House lawmakers fail to override Carney veto of marijuana legalization
Recreational marijuana use took its final hit this legislative session Tuesday when House lawmakers failed to override Gov. John Carney’s veto of a legalization bill.
The effort failed in a 20-20 vote with House Majority Leader Valarie Longhurst not voting.
Five Democrats who voted ‘yes’ on the bill didn’t stand their ground when it came to overriding Carney’s veto. State Reps. Stephanie Bolden, Andria Bennett, William Carson, and Sean Matthews voted against the override attempt. Longhurst was also previously a ‘yes’ vote,
Republicans Michael Ramone and Jeffrey Spiegelman also voted no on overriding the veto after backing the bill in May.
Before the vote, the bill’s sponsor State Rep. Ed Osienski pleaded with his colleagues to move ahead with legalization now - reiterating that over 61% of Delawareans support it.
“I think this body is quite capable of directing and fixing any issues that may come from the passage of this legislation," Osienski said on the House floor. "We need legalization. So I beg of my colleagues not to wait till 2025 to do this, but to override this veto, and then we can work together on the regulation and taxation.”
Osienski released a statement following the end of the House session on Wednesday and said the issue will remain at a standstill unless or until Carney changes his stance on legalizing adult recreational marijuana.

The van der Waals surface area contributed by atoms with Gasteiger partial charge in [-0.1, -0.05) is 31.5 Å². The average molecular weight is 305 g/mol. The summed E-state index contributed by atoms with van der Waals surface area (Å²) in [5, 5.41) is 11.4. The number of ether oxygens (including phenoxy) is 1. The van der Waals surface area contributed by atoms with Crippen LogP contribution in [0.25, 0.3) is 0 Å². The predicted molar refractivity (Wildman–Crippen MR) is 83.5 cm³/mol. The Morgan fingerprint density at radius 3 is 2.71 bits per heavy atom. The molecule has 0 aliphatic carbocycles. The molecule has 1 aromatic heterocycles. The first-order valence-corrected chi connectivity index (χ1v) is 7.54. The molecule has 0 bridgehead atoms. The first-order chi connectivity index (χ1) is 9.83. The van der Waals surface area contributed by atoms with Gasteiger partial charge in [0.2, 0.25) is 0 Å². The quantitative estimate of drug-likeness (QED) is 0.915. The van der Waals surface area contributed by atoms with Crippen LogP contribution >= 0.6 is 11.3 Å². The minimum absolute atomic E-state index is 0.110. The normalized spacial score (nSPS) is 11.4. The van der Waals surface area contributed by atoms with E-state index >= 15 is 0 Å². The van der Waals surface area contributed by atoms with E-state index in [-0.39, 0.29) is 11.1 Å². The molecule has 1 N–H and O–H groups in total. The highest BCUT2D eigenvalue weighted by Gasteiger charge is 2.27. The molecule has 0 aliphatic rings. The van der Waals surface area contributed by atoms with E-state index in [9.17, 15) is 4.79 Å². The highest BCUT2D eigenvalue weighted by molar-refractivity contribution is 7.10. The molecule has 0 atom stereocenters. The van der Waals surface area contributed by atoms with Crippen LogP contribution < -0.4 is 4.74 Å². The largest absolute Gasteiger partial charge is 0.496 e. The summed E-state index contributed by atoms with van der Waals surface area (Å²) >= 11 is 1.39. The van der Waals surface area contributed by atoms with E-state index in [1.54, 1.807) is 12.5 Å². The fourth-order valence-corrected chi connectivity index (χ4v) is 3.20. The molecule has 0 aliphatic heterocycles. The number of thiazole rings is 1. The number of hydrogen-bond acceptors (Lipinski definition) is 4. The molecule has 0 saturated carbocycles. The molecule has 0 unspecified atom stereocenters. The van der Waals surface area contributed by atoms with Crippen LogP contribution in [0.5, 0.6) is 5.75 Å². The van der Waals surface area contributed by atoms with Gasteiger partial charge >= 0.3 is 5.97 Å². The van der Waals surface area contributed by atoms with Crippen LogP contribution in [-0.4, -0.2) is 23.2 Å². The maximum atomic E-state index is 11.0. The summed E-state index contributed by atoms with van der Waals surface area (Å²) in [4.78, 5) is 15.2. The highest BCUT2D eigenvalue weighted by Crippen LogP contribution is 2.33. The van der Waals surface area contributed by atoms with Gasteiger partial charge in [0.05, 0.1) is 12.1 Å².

"I didn’t have enough votes in my own caucus alone – only 23 members initially voted for HB 371," Osienski said. "I didn’t have the support of all three Republicans who voted for the bill, which put the veto override out of reach. However, I felt it was important to the advocates and supporters who have fought for a safe, legal, regulated cannabis industry to see this process through to the end."
Carney said in a letter to the House he will continue to support decriminalization and medical marijuana, but he does not believe legalization is in the best interest of Delawareans, particularly young people -- adding issues over long-term health effects and law enforcement concerns remain unresolved.
Several advocates and even lawmakers like the bill’s Senate Sponsor Trey Paradee, said Carney’s reasoning for stalling legalization aligns with “Reefer Madness” propaganda.
At a rally earlier in the afternoon, New Castle County Executive Matt Meyer joined over 150 advocates outside Legislative Hall to support an override. He argues marijuana prohibition is as much of a public policy failure as alcohol prohibition in the 1920’s.
“I have never seen an industry come forward and say ‘please tax us' and 'please regulate us' and that’s what the marijuana industry is doing," Meyer said. "I think we should listen to them, it makes a lot of sense for the people of our county and our state and I think the majority of people in our state know that.”
A companion bill to create and regulate a taxable market for marijuana was defeated in the House last month, and Osienski says he will not move to bring it back without passing legalization first.